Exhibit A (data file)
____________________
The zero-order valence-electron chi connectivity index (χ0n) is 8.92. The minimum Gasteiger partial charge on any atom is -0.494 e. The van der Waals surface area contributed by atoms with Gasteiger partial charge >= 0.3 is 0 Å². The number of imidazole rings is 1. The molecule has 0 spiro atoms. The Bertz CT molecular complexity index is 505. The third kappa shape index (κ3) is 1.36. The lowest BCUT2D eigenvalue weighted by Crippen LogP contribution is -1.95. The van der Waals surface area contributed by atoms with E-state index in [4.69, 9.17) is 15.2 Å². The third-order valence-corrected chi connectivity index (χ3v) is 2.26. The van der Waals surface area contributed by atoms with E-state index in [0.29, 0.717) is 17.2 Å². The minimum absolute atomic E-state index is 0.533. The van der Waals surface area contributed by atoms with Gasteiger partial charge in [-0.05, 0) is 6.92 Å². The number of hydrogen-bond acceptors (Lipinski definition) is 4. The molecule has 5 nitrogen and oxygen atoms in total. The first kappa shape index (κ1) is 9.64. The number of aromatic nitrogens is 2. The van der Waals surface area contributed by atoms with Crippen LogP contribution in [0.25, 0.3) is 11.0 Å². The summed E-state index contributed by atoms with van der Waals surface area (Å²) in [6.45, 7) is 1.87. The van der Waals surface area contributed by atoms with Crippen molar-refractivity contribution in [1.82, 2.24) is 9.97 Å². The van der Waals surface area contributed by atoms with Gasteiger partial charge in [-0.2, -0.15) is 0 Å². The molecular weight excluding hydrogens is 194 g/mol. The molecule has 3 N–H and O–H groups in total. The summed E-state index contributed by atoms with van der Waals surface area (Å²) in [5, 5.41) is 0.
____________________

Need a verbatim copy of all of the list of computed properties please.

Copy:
The zero-order valence-electron chi connectivity index (χ0n) is 8.92. The minimum Gasteiger partial charge on any atom is -0.494 e. The van der Waals surface area contributed by atoms with Gasteiger partial charge >= 0.3 is 0 Å². The number of imidazole rings is 1. The molecule has 0 spiro atoms. The Bertz CT molecular complexity index is 505. The third kappa shape index (κ3) is 1.36. The lowest BCUT2D eigenvalue weighted by Crippen LogP contribution is -1.95. The van der Waals surface area contributed by atoms with E-state index in [4.69, 9.17) is 15.2 Å². The third-order valence-corrected chi connectivity index (χ3v) is 2.26. The van der Waals surface area contributed by atoms with E-state index in [0.29, 0.717) is 17.2 Å². The minimum absolute atomic E-state index is 0.533. The van der Waals surface area contributed by atoms with Gasteiger partial charge in [-0.05, 0) is 6.92 Å². The number of hydrogen-bond acceptors (Lipinski definition) is 4. The molecule has 5 nitrogen and oxygen atoms in total. The first kappa shape index (κ1) is 9.64. The number of aromatic nitrogens is 2. The van der Waals surface area contributed by atoms with Crippen LogP contribution in [0.25, 0.3) is 11.0 Å². The summed E-state index contributed by atoms with van der Waals surface area (Å²) in [6.45, 7) is 1.87. The van der Waals surface area contributed by atoms with Crippen molar-refractivity contribution in [1.82, 2.24) is 9.97 Å². The van der Waals surface area contributed by atoms with Gasteiger partial charge in [-0.2, -0.15) is 0 Å². The molecular weight excluding hydrogens is 194 g/mol. The molecule has 3 N–H and O–H groups in total. The summed E-state index contributed by atoms with van der Waals surface area (Å²) in [5, 5.41) is 0.